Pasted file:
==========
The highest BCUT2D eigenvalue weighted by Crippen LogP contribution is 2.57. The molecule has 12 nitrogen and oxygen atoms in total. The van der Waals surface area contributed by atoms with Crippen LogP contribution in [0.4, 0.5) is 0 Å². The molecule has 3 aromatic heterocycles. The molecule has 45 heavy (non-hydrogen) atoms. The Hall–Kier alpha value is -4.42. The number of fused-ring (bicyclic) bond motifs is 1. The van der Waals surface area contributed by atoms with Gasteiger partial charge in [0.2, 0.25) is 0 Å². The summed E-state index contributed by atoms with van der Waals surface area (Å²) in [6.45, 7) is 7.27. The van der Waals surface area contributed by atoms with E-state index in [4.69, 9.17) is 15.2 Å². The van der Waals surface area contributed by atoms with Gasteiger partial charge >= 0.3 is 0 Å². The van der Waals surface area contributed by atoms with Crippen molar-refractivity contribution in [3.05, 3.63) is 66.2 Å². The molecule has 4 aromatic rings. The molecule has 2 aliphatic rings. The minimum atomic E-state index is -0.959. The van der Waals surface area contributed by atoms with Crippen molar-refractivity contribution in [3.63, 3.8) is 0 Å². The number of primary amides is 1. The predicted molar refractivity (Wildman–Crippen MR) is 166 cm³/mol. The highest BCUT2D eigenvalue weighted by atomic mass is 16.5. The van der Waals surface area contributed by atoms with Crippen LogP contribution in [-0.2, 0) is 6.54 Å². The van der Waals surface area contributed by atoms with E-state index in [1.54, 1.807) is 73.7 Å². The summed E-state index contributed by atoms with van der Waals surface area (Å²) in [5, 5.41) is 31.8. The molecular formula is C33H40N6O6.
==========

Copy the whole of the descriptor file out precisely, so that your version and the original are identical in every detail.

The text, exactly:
The highest BCUT2D eigenvalue weighted by Crippen LogP contribution is 2.57. The molecule has 12 nitrogen and oxygen atoms in total. The van der Waals surface area contributed by atoms with Crippen LogP contribution in [0.4, 0.5) is 0 Å². The molecule has 3 aromatic heterocycles. The molecule has 45 heavy (non-hydrogen) atoms. The Hall–Kier alpha value is -4.42. The number of fused-ring (bicyclic) bond motifs is 1. The van der Waals surface area contributed by atoms with Gasteiger partial charge in [0.2, 0.25) is 0 Å². The summed E-state index contributed by atoms with van der Waals surface area (Å²) in [6.45, 7) is 7.27. The van der Waals surface area contributed by atoms with E-state index in [4.69, 9.17) is 15.2 Å². The van der Waals surface area contributed by atoms with Gasteiger partial charge >= 0.3 is 0 Å². The van der Waals surface area contributed by atoms with Crippen molar-refractivity contribution in [3.05, 3.63) is 66.2 Å². The molecule has 4 aromatic rings. The molecule has 2 aliphatic rings. The minimum atomic E-state index is -0.959. The van der Waals surface area contributed by atoms with Crippen molar-refractivity contribution in [3.63, 3.8) is 0 Å². The number of primary amides is 1. The predicted molar refractivity (Wildman–Crippen MR) is 166 cm³/mol. The highest BCUT2D eigenvalue weighted by atomic mass is 16.5. The van der Waals surface area contributed by atoms with Crippen LogP contribution in [-0.2, 0) is 6.54 Å². The van der Waals surface area contributed by atoms with E-state index in [1.54, 1.807) is 73.7 Å². The summed E-state index contributed by atoms with van der Waals surface area (Å²) in [5, 5.41) is 31.8. The molecular formula is C33H40N6O6.